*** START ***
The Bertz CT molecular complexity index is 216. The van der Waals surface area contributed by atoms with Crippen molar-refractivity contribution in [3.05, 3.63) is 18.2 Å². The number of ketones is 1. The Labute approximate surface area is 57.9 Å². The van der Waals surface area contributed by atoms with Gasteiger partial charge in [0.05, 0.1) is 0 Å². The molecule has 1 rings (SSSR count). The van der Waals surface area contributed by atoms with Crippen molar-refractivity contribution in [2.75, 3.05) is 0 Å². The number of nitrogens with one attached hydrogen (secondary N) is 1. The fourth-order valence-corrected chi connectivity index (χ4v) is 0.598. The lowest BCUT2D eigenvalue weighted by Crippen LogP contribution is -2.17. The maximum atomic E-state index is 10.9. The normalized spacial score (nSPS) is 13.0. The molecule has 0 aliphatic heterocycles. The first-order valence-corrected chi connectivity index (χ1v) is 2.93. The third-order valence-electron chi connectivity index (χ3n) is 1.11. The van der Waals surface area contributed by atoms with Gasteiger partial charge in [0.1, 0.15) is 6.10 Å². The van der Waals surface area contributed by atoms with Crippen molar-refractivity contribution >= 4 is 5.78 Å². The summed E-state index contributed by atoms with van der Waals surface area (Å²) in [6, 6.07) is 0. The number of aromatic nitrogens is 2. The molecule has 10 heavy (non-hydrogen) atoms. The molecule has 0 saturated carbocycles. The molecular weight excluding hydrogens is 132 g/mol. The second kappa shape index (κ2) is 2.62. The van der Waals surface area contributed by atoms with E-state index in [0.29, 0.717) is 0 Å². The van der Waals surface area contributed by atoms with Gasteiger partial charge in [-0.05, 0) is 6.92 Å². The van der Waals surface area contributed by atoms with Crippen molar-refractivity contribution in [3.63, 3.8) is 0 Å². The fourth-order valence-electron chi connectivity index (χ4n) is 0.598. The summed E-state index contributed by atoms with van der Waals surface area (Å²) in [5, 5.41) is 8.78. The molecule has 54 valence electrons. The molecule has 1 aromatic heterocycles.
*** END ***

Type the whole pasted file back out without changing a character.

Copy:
The Bertz CT molecular complexity index is 216. The van der Waals surface area contributed by atoms with Crippen molar-refractivity contribution in [3.05, 3.63) is 18.2 Å². The number of ketones is 1. The Labute approximate surface area is 57.9 Å². The van der Waals surface area contributed by atoms with Gasteiger partial charge in [0.05, 0.1) is 0 Å². The molecule has 1 rings (SSSR count). The van der Waals surface area contributed by atoms with Crippen molar-refractivity contribution in [2.75, 3.05) is 0 Å². The number of nitrogens with one attached hydrogen (secondary N) is 1. The fourth-order valence-corrected chi connectivity index (χ4v) is 0.598. The lowest BCUT2D eigenvalue weighted by Crippen LogP contribution is -2.17. The maximum atomic E-state index is 10.9. The normalized spacial score (nSPS) is 13.0. The molecule has 0 aliphatic heterocycles. The first-order valence-corrected chi connectivity index (χ1v) is 2.93. The third-order valence-electron chi connectivity index (χ3n) is 1.11. The van der Waals surface area contributed by atoms with Gasteiger partial charge in [0.1, 0.15) is 6.10 Å². The van der Waals surface area contributed by atoms with Crippen molar-refractivity contribution >= 4 is 5.78 Å². The summed E-state index contributed by atoms with van der Waals surface area (Å²) in [6, 6.07) is 0. The number of aromatic nitrogens is 2. The molecule has 10 heavy (non-hydrogen) atoms. The molecule has 0 saturated carbocycles. The molecular weight excluding hydrogens is 132 g/mol. The second kappa shape index (κ2) is 2.62. The van der Waals surface area contributed by atoms with E-state index in [0.29, 0.717) is 0 Å². The van der Waals surface area contributed by atoms with Gasteiger partial charge in [-0.05, 0) is 6.92 Å². The van der Waals surface area contributed by atoms with Crippen molar-refractivity contribution in [3.63, 3.8) is 0 Å². The fourth-order valence-electron chi connectivity index (χ4n) is 0.598. The summed E-state index contributed by atoms with van der Waals surface area (Å²) in [5, 5.41) is 8.78. The molecule has 54 valence electrons. The molecule has 1 aromatic heterocycles.